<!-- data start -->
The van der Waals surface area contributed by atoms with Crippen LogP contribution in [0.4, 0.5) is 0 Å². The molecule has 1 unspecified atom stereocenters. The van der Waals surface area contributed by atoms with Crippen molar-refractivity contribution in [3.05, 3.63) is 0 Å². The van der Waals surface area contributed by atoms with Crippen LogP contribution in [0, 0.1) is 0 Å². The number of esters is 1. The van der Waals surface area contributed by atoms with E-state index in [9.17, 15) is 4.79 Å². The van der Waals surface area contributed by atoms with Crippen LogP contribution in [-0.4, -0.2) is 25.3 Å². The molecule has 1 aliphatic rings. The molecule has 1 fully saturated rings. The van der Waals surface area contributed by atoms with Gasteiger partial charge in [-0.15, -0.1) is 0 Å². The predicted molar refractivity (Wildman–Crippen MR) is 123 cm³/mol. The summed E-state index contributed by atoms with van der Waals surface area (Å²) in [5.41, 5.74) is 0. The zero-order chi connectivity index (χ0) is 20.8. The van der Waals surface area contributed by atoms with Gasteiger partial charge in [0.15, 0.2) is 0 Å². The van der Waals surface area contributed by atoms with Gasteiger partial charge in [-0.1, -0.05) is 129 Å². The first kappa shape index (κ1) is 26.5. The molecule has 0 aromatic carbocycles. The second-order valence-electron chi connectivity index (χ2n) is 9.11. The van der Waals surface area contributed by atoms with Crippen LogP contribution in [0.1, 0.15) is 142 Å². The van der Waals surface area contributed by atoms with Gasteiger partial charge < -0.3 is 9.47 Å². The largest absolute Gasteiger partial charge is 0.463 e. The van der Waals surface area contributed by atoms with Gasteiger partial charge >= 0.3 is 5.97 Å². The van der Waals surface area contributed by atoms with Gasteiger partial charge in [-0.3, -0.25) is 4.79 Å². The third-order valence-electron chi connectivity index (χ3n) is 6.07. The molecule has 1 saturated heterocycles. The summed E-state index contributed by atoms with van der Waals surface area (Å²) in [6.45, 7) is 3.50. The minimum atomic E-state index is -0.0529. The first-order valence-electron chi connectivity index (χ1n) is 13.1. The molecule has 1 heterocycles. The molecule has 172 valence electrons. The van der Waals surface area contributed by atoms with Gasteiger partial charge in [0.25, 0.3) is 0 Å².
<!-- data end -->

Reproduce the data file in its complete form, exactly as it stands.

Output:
The van der Waals surface area contributed by atoms with Crippen LogP contribution in [0.4, 0.5) is 0 Å². The molecule has 1 unspecified atom stereocenters. The van der Waals surface area contributed by atoms with Crippen molar-refractivity contribution in [3.05, 3.63) is 0 Å². The van der Waals surface area contributed by atoms with Crippen LogP contribution in [0, 0.1) is 0 Å². The number of esters is 1. The van der Waals surface area contributed by atoms with E-state index in [9.17, 15) is 4.79 Å². The van der Waals surface area contributed by atoms with Crippen LogP contribution in [-0.4, -0.2) is 25.3 Å². The molecule has 1 aliphatic rings. The molecule has 1 fully saturated rings. The van der Waals surface area contributed by atoms with Gasteiger partial charge in [-0.15, -0.1) is 0 Å². The predicted molar refractivity (Wildman–Crippen MR) is 123 cm³/mol. The summed E-state index contributed by atoms with van der Waals surface area (Å²) in [5.41, 5.74) is 0. The zero-order chi connectivity index (χ0) is 20.8. The van der Waals surface area contributed by atoms with Gasteiger partial charge in [0.15, 0.2) is 0 Å². The van der Waals surface area contributed by atoms with Gasteiger partial charge in [-0.1, -0.05) is 129 Å². The first kappa shape index (κ1) is 26.5. The molecule has 0 aromatic carbocycles. The second-order valence-electron chi connectivity index (χ2n) is 9.11. The van der Waals surface area contributed by atoms with Crippen LogP contribution in [0.1, 0.15) is 142 Å². The van der Waals surface area contributed by atoms with Gasteiger partial charge < -0.3 is 9.47 Å². The largest absolute Gasteiger partial charge is 0.463 e. The van der Waals surface area contributed by atoms with Gasteiger partial charge >= 0.3 is 5.97 Å². The van der Waals surface area contributed by atoms with Gasteiger partial charge in [-0.3, -0.25) is 4.79 Å². The third-order valence-electron chi connectivity index (χ3n) is 6.07. The molecule has 1 saturated heterocycles. The summed E-state index contributed by atoms with van der Waals surface area (Å²) in [6.45, 7) is 3.50. The minimum atomic E-state index is -0.0529. The first-order valence-electron chi connectivity index (χ1n) is 13.1. The molecule has 1 heterocycles. The molecule has 172 valence electrons. The van der Waals surface area contributed by atoms with Gasteiger partial charge in [0.25, 0.3) is 0 Å².